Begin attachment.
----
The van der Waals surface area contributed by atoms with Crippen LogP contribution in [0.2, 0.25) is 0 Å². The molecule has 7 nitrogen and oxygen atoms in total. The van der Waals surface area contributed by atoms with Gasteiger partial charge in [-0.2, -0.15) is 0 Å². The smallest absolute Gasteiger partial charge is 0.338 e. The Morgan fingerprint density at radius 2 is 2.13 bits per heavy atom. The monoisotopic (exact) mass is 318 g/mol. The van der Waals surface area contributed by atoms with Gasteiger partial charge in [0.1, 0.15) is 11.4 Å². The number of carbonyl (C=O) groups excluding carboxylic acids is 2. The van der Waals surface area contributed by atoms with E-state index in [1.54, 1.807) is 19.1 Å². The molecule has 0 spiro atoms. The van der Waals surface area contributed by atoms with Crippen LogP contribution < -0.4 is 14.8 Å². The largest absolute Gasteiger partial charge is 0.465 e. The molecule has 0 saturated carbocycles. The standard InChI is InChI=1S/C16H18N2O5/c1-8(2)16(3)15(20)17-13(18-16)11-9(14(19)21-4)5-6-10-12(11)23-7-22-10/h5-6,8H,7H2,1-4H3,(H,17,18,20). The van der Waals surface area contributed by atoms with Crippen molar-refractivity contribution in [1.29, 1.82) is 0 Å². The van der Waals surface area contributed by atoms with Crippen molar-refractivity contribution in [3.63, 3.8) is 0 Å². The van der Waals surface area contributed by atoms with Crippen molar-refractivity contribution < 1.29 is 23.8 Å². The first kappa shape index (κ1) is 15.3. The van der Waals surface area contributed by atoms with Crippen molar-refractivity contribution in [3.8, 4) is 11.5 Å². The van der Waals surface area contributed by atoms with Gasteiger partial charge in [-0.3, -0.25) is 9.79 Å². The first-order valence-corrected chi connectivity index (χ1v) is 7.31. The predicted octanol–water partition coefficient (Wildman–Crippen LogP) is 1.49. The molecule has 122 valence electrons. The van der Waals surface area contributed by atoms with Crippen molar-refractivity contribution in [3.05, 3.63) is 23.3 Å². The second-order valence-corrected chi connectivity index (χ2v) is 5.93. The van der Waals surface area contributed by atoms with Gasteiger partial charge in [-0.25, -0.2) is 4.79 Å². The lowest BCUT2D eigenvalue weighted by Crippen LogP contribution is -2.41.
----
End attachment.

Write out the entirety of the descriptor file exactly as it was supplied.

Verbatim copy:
The van der Waals surface area contributed by atoms with Crippen LogP contribution in [0.2, 0.25) is 0 Å². The molecule has 7 nitrogen and oxygen atoms in total. The van der Waals surface area contributed by atoms with Gasteiger partial charge in [-0.2, -0.15) is 0 Å². The smallest absolute Gasteiger partial charge is 0.338 e. The Morgan fingerprint density at radius 2 is 2.13 bits per heavy atom. The monoisotopic (exact) mass is 318 g/mol. The van der Waals surface area contributed by atoms with Gasteiger partial charge in [0.1, 0.15) is 11.4 Å². The number of carbonyl (C=O) groups excluding carboxylic acids is 2. The van der Waals surface area contributed by atoms with E-state index in [1.54, 1.807) is 19.1 Å². The molecule has 0 spiro atoms. The van der Waals surface area contributed by atoms with Crippen LogP contribution < -0.4 is 14.8 Å². The largest absolute Gasteiger partial charge is 0.465 e. The molecule has 0 saturated carbocycles. The standard InChI is InChI=1S/C16H18N2O5/c1-8(2)16(3)15(20)17-13(18-16)11-9(14(19)21-4)5-6-10-12(11)23-7-22-10/h5-6,8H,7H2,1-4H3,(H,17,18,20). The van der Waals surface area contributed by atoms with Crippen molar-refractivity contribution in [1.29, 1.82) is 0 Å². The van der Waals surface area contributed by atoms with Crippen molar-refractivity contribution in [3.63, 3.8) is 0 Å². The van der Waals surface area contributed by atoms with Crippen molar-refractivity contribution < 1.29 is 23.8 Å². The first kappa shape index (κ1) is 15.3. The van der Waals surface area contributed by atoms with Crippen molar-refractivity contribution in [3.8, 4) is 11.5 Å². The van der Waals surface area contributed by atoms with Gasteiger partial charge in [-0.3, -0.25) is 9.79 Å². The first-order valence-corrected chi connectivity index (χ1v) is 7.31. The predicted octanol–water partition coefficient (Wildman–Crippen LogP) is 1.49. The molecule has 122 valence electrons. The van der Waals surface area contributed by atoms with Crippen molar-refractivity contribution in [3.05, 3.63) is 23.3 Å². The second-order valence-corrected chi connectivity index (χ2v) is 5.93. The van der Waals surface area contributed by atoms with Gasteiger partial charge in [-0.25, -0.2) is 4.79 Å². The lowest BCUT2D eigenvalue weighted by Crippen LogP contribution is -2.41.